Aside from the frustration and major head scratching my follow up main concern was that using one of the cables from one of my interconnects would casue issues as they're not marketed as coaxial or 75hohm but on the contrary its actually solved the issue!

 

 

Edited by 08Boss302
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The cable is rarely the problem. True 75 ohm connectors in RCA are actually very rare - soldering them ruins the 75 ohm impedance. To get 75 ohm impedance you need dedicated - usually crimp - connectors. The vast majority of cables do NOT do this. When they advertise that they're true 75 ohm cables, they're not lying as the cable is 75 ohms, but not the connectors. I would suggest just use any cable that works and is shielded, irrespective of the claims about their impedance.

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20 minutes ago, Ittaku said:

The cable is rarely the problem. True 75 ohm connectors in RCA are actually very rare - soldering them ruins the 75 ohm impedance. To get 75 ohm impedance you need dedicated - usually crimp - connectors. The vast majority of cables do NOT do this. When they advertise that they're true 75 ohm cables, they're not lying as the cable is 75 ohms, but not the connectors. I would suggest just use any cable that works and is shielded, irrespective of the claims about their impedance.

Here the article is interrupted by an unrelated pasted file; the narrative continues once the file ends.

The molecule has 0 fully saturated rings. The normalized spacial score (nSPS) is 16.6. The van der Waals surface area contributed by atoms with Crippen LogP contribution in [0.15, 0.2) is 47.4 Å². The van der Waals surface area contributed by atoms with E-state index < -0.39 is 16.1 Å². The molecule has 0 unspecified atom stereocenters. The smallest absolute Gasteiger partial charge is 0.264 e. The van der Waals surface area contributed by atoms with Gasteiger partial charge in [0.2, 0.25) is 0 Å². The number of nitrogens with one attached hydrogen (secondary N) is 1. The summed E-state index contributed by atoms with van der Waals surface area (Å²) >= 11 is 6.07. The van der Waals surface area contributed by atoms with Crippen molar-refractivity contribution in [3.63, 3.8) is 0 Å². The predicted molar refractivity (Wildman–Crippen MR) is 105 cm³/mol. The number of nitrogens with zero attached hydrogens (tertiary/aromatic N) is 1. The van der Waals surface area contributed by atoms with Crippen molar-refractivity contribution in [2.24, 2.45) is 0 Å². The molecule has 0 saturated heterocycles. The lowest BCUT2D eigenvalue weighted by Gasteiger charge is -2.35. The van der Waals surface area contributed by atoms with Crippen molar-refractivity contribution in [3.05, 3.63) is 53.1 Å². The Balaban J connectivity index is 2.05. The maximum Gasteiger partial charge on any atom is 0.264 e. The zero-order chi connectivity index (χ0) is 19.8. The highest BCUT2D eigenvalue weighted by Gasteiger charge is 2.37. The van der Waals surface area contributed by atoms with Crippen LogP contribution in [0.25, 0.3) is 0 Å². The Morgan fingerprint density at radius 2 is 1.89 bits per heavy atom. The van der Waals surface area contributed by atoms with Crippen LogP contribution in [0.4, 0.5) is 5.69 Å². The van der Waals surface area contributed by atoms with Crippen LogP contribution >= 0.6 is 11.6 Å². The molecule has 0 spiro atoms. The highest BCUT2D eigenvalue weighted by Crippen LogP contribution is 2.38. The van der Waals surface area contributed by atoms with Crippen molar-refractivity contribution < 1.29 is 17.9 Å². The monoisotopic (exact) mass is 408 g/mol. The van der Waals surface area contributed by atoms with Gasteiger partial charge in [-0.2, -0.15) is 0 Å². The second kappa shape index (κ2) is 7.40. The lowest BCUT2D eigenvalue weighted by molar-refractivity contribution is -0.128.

This exactly what I was advised today via email with some of the tech help I reached out too.   Thankfully just out of my own curiosity I tried the LC-1 cable it worked perfectly.  I have just now also tried another LC-1 which is 1m shorter (4m as opposed to 5m) and it works perfectly too.  Looks like I'll never understand what was going on but have found a solid work around.

I'll order the S/W version of the LC-1 which has the purple connector as opposed to Red/White and should be happy days. 

 

It is transmitting all files too, from 44/96/192 so everything seems spot on.

 

...Just one of those wierd audio anomolies that causes restless nights.  I had a ground loop hum once that disappeared after months of agony by grounding the table to of all things my VCR at the time!  These odd things just happen in this hobby!!

 

cheers.

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On 22/10/2020 at 8:15 AM, 08Boss302 said:

any RCA cable will in fact work safely and fine

Most RCA cable is close enough (not very close) to the right impedance and HF loss that SPDIF will work.    It is very robust.